India’s self-sufficiency goal for urea unlikely: analysts

The country is upgrading and expanding urea plants, but experts 
say the high cost of nitrogen and gas make it uneconomical

Urea fertilizer prices will stay depressed for years if India follows through with plans to become self-sufficient, but that is highly unlikely, say analysts.

According to a Bloomberg story, the world’s biggest importer of urea fertilizer intends to produce as much as it consumes within five years.

“We are in the process of reviving ailing plants, restarting closed units, expanding existing projects and building new ones,” Dharam Pal, joint secretary at India’s fertilizer ministry, said in the Bloomberg article.

“The target is to wipe out urea imports completely by 2022.”

His comments raised the eyebrows of David Asbridge, president of NPK Fertilizer Advisory.

“That’s a very interesting proposition,” he said.

India imports about eight million tonnes of urea annually, primarily from Oman, China and Iran. That is almost double what the United States, the world’s next biggest importer, will be buying after its third new urea plant is up and running.

India produced 24.5 million tonnes of urea in the year that ended March 2016 and consumed 32 million tonnes during that same period.

If it is successful in eliminating that gap, it would add to an already oversupplied market and keep prices depressed for a long time, said Asbridge.

Jason Newton, head of market research with Agrium, said self-sufficiency has long been a goal of the Indian government.

“It hasn’t happened,” he said.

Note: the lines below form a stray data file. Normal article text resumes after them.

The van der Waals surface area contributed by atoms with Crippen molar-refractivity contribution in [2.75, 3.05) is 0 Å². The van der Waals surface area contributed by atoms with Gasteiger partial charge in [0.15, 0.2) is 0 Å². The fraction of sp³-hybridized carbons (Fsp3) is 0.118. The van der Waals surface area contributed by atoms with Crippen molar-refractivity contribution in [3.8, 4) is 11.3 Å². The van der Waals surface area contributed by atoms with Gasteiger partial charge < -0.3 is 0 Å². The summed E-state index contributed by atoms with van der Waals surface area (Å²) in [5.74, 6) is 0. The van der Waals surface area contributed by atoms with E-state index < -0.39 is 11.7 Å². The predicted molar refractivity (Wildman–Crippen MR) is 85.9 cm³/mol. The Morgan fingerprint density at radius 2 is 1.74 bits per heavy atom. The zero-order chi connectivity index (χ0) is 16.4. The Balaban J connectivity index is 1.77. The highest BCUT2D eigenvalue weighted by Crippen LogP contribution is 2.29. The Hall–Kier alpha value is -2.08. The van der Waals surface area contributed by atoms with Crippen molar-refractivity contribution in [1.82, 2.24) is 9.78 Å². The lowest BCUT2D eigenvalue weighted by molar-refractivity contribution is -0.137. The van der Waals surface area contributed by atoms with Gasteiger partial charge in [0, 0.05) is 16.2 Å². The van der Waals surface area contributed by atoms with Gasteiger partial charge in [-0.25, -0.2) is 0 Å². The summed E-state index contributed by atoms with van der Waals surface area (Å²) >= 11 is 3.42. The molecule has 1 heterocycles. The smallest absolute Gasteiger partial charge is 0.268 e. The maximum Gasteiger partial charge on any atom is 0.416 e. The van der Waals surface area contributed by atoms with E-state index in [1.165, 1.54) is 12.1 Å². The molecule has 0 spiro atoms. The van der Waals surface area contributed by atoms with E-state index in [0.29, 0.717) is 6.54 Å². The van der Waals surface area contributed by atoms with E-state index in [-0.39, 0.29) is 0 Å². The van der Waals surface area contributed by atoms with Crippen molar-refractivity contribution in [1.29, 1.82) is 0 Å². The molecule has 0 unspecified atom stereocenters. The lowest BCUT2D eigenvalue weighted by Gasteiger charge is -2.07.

“A major constraint that limits the expansion of nitrogen production in India is the lack of gas and particularly the lack of globally competitive gas.”

Natural gas in India sells for about US$7.50 per mmbtu (one million British Thermal Units), which is more than double the going rate in North America. That is why a new production plant that was built in India two years ago still hasn’t opened.

“It’s just not economical at current nitrogen prices and those gas prices,” said Newton.

It is not even economical to build a new plant in North America where gas is selling for just above $3 per mmbtu.

Newton expects India’s production of urea to remain stable and will not come close to annual consumption, which is steadily growing.

Asbridge expects urea prices to remain low for another two to three years even without additional output from India.

If India managed to add another eight million tonnes of annual production to the world supply, it would drive down prices to the lows of last summer when urea traded at a barge price of $177 per tonne in New Orleans. Prices haven’t been that low since 2004.

Prices have risen since then because China curtailed production due to rising coal costs. The country has idled about 20 percent of its production capacity.

China exported nine million tonnes of the nitrogen fertilizer in 2016, down from 13 million tonnes the year before.

Asbridge is not convinced that India’s plans are genuine.

“It doesn’t make a whole lot of sense to me, to be honest with you,” he said.

It is an odd time to fire up inefficient, mothballed plants and build new ones when urea prices are depressed. That kind of activity tends to happen when prices are soaring.

He thinks India would be better off continuing imports at rock bottom prices.

“They may be trying to beat the price of urea down a little bit more by threatening to build new plants and open old plants,” he said.

“They do stuff like that.”

Although, he did note that India’s annual production has risen by about 4.5 million tonnes over the last decade, so it is possible the government is sincere.

The Bloomberg story noted that increasing domestic production would help shield Indian farmers from urea price fluctuations and limit government subsidies to farmers.

It also is aligned with Indian Prime Minister Narendra Modi’s plans to boost domestic manufacturing.

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